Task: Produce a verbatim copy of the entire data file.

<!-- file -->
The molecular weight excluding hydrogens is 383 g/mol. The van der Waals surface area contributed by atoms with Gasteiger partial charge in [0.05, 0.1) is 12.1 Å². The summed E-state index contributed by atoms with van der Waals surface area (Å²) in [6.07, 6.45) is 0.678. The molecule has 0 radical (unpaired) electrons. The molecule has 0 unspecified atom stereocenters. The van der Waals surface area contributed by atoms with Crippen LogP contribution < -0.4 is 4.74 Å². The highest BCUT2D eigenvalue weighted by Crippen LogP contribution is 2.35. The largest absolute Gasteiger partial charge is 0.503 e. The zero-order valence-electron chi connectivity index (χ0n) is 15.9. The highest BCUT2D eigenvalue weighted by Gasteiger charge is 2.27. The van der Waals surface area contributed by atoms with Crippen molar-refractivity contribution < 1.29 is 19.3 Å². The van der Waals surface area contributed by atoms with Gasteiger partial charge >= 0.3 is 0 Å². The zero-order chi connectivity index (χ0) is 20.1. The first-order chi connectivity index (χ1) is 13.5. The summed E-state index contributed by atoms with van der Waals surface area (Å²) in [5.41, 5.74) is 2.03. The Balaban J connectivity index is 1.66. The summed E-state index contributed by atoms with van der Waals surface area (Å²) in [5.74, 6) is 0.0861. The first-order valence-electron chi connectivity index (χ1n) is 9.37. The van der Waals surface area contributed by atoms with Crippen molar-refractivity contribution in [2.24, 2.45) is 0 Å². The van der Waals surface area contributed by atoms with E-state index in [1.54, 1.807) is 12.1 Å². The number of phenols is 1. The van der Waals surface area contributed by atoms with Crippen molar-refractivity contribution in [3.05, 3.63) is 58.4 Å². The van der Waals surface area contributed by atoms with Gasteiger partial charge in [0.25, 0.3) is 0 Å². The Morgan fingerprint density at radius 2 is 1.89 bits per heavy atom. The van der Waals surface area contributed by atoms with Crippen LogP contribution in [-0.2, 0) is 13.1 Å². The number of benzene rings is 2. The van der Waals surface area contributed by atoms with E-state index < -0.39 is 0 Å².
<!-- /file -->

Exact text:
The molecular weight excluding hydrogens is 383 g/mol. The van der Waals surface area contributed by atoms with Gasteiger partial charge in [0.05, 0.1) is 12.1 Å². The summed E-state index contributed by atoms with van der Waals surface area (Å²) in [6.07, 6.45) is 0.678. The molecule has 0 radical (unpaired) electrons. The molecule has 0 unspecified atom stereocenters. The van der Waals surface area contributed by atoms with Crippen LogP contribution < -0.4 is 4.74 Å². The highest BCUT2D eigenvalue weighted by Crippen LogP contribution is 2.35. The largest absolute Gasteiger partial charge is 0.503 e. The zero-order valence-electron chi connectivity index (χ0n) is 15.9. The highest BCUT2D eigenvalue weighted by Gasteiger charge is 2.27. The van der Waals surface area contributed by atoms with Crippen molar-refractivity contribution < 1.29 is 19.3 Å². The van der Waals surface area contributed by atoms with Gasteiger partial charge >= 0.3 is 0 Å². The zero-order chi connectivity index (χ0) is 20.1. The first-order chi connectivity index (χ1) is 13.5. The summed E-state index contributed by atoms with van der Waals surface area (Å²) in [5.41, 5.74) is 2.03. The Balaban J connectivity index is 1.66. The summed E-state index contributed by atoms with van der Waals surface area (Å²) in [5.74, 6) is 0.0861. The first-order valence-electron chi connectivity index (χ1n) is 9.37. The van der Waals surface area contributed by atoms with Crippen molar-refractivity contribution in [2.24, 2.45) is 0 Å². The van der Waals surface area contributed by atoms with E-state index in [1.54, 1.807) is 12.1 Å². The number of phenols is 1. The van der Waals surface area contributed by atoms with Crippen molar-refractivity contribution in [3.05, 3.63) is 58.4 Å². The van der Waals surface area contributed by atoms with Gasteiger partial charge in [0.25, 0.3) is 0 Å². The Morgan fingerprint density at radius 2 is 1.89 bits per heavy atom. The van der Waals surface area contributed by atoms with Crippen LogP contribution in [-0.2, 0) is 13.1 Å². The number of benzene rings is 2. The van der Waals surface area contributed by atoms with E-state index < -0.39 is 0 Å².